But that call didn't come. Instead, the seller -- part of the volunteer fire department battling the blaze -- reached out to me directly via email, sending me pictures that painted a very different story than the doom-filled media reports of walls of flame 200 feet high marching inexorably across the landscape. Those flame-walls were real, but they weren't representative of every part of the burn area. In many places, the fire contented itself with ground fuels, leaving the tops of the trees untouched while consuming the fallen needles, branches, scrub, and grass. Looking at the pictures, I almost couldn't believe my eyes. Instead of the blackened moonscape I expected to see, I saw green grass, green trees, and occasional black stripes on the ground where the fire sent out a finger, testing the defensible area around the house. The pictures were strategically shot, showing me bits of burn area but mostly focusing on the green stuff. I can't really blame the seller for that, he was trying to keep me from panicking and killing the deal -- and he surely knew that we would be visiting prior to closing and would see the whole story, so I view his shot selection as reassuring, rather than misleading.

On June 15, we learned that the major insurance carriers had all frozen the writing of new policies in the area indefinitely, as of the start date of the fire -- June 9. We obviously couldn't imagine buying a house with no hazard insurance, and the bank requires hazard insurance in order to approve a mortgage, so that had the potential to kill the deal. On June 16, after making some calls to find out more details, we discovered that our insurance policy had been delivered to our loan underwriter on June 8, one day before the freeze went into effect. Our agent promised to head up into the canyon as soon as the roads were reopened to take some pictures and video so that we could see the full extent of the situation and make a decision about the closing.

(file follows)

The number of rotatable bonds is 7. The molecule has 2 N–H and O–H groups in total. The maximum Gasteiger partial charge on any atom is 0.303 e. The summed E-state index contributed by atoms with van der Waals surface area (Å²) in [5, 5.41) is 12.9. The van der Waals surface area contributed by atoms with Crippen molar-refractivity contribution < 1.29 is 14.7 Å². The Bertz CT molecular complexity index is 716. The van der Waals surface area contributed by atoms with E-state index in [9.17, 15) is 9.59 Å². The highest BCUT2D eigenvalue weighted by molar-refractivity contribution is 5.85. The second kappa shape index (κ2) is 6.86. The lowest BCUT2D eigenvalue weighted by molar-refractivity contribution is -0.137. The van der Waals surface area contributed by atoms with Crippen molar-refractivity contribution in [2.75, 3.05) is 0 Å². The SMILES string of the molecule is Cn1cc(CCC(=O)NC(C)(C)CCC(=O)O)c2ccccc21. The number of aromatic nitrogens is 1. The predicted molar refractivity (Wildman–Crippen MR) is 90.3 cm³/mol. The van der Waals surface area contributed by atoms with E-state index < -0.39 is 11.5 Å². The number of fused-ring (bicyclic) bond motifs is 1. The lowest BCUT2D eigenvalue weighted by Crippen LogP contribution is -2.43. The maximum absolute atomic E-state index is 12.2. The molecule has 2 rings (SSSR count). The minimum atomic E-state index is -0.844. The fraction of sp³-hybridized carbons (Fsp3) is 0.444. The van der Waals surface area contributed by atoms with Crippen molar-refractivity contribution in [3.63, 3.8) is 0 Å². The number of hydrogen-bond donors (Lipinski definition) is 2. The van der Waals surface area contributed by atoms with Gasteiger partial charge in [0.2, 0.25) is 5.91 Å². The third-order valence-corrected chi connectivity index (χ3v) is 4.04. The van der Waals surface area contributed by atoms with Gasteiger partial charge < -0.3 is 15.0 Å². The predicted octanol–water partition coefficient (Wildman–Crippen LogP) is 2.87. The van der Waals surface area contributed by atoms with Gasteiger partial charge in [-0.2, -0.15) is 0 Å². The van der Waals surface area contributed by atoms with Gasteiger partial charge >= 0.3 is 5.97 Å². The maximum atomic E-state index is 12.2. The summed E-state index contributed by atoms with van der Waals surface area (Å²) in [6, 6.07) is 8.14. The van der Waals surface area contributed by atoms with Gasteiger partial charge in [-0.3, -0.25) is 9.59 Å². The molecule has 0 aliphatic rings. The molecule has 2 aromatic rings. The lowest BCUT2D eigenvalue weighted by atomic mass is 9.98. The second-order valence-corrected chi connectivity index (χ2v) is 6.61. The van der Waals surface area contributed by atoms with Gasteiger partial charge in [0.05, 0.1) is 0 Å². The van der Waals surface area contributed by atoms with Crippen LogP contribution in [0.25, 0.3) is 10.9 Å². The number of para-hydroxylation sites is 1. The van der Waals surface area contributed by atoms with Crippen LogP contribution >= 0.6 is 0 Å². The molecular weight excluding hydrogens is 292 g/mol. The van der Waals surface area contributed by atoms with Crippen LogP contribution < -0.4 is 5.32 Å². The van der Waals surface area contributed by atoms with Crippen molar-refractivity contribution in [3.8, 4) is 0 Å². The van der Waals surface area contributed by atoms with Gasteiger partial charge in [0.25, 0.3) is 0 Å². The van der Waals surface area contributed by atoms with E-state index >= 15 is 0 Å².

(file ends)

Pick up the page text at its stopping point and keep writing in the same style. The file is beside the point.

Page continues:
Despite our house being spared, the fire was nowhere near done. The management team spent the next two weeks scrambling to create and defend a line of containment around this fire, as record high temperatures, 30-50mph winds, and single-digit humidity levels all contributed to make the fire extremely aggressive and difficult to predict. Many stories have been written about the High Park Fire, so I won't repeat them except to give the final stats. By the time full containment was reached on July 1st, it had burned 87,284 acres making it the second-largest in Colorado history. 259 homes where destroyed in the High Park Fire, making it the most destructive fire in Colorado history (that record was broken immediately by the Waldo Canyon Fire outside Colorado Springs). Not including the property damages, the actual fighting of the fire cost $39.2 million.

Progression through June 23. Expansion in WSW corner is not mapped.

We had a closing date of June 29 scheduled, but our agent couldn't get into the canyon to view the house because the road hadn't been reopened. After much soul searching, we decided to fly out anyway, and to be very thorough with the final walk-through, since that would be our last chance to pull out. As the day drew nearer and nearer, we started questioning the prudence of closing on a house that remained evacuated and in an active fire zone. On June 28 in the late afternoon, as we were boarding our plane to Colorado, the evacuation was lifted. Only residents could pass the National Guard checkpoints, but we had the selling agent to drive us up, so that was no problem.